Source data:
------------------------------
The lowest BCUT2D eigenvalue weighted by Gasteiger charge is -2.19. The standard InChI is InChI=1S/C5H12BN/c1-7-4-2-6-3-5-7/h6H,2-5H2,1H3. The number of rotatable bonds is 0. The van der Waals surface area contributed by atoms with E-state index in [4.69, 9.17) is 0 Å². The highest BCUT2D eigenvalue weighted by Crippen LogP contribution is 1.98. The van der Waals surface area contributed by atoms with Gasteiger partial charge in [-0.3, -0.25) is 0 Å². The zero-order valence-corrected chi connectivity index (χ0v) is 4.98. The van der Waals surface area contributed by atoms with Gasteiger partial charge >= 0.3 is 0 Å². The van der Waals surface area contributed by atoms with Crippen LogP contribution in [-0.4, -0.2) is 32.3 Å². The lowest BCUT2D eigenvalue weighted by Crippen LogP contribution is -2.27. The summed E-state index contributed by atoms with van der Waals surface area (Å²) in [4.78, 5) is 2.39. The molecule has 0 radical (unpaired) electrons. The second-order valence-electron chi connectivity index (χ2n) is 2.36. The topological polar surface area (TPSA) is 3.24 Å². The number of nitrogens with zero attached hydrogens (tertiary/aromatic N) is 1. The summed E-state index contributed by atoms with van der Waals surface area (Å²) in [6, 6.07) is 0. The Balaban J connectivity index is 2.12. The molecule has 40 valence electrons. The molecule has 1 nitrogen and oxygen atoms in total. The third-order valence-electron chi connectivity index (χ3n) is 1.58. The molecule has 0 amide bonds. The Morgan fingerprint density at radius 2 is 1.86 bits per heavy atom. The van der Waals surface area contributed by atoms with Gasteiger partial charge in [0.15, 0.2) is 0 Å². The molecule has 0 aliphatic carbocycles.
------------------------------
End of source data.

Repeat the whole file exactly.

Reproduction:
The lowest BCUT2D eigenvalue weighted by Gasteiger charge is -2.19. The standard InChI is InChI=1S/C5H12BN/c1-7-4-2-6-3-5-7/h6H,2-5H2,1H3. The number of rotatable bonds is 0. The van der Waals surface area contributed by atoms with E-state index in [4.69, 9.17) is 0 Å². The highest BCUT2D eigenvalue weighted by Crippen LogP contribution is 1.98. The van der Waals surface area contributed by atoms with Gasteiger partial charge in [-0.3, -0.25) is 0 Å². The zero-order valence-corrected chi connectivity index (χ0v) is 4.98. The van der Waals surface area contributed by atoms with Gasteiger partial charge >= 0.3 is 0 Å². The van der Waals surface area contributed by atoms with Crippen LogP contribution in [-0.4, -0.2) is 32.3 Å². The lowest BCUT2D eigenvalue weighted by Crippen LogP contribution is -2.27. The summed E-state index contributed by atoms with van der Waals surface area (Å²) in [4.78, 5) is 2.39. The molecule has 0 radical (unpaired) electrons. The second-order valence-electron chi connectivity index (χ2n) is 2.36. The topological polar surface area (TPSA) is 3.24 Å². The number of nitrogens with zero attached hydrogens (tertiary/aromatic N) is 1. The summed E-state index contributed by atoms with van der Waals surface area (Å²) in [6, 6.07) is 0. The Balaban J connectivity index is 2.12. The molecule has 40 valence electrons. The molecule has 1 nitrogen and oxygen atoms in total. The third-order valence-electron chi connectivity index (χ3n) is 1.58. The molecule has 0 amide bonds. The Morgan fingerprint density at radius 2 is 1.86 bits per heavy atom. The van der Waals surface area contributed by atoms with Gasteiger partial charge in [0.15, 0.2) is 0 Å². The molecule has 0 aliphatic carbocycles.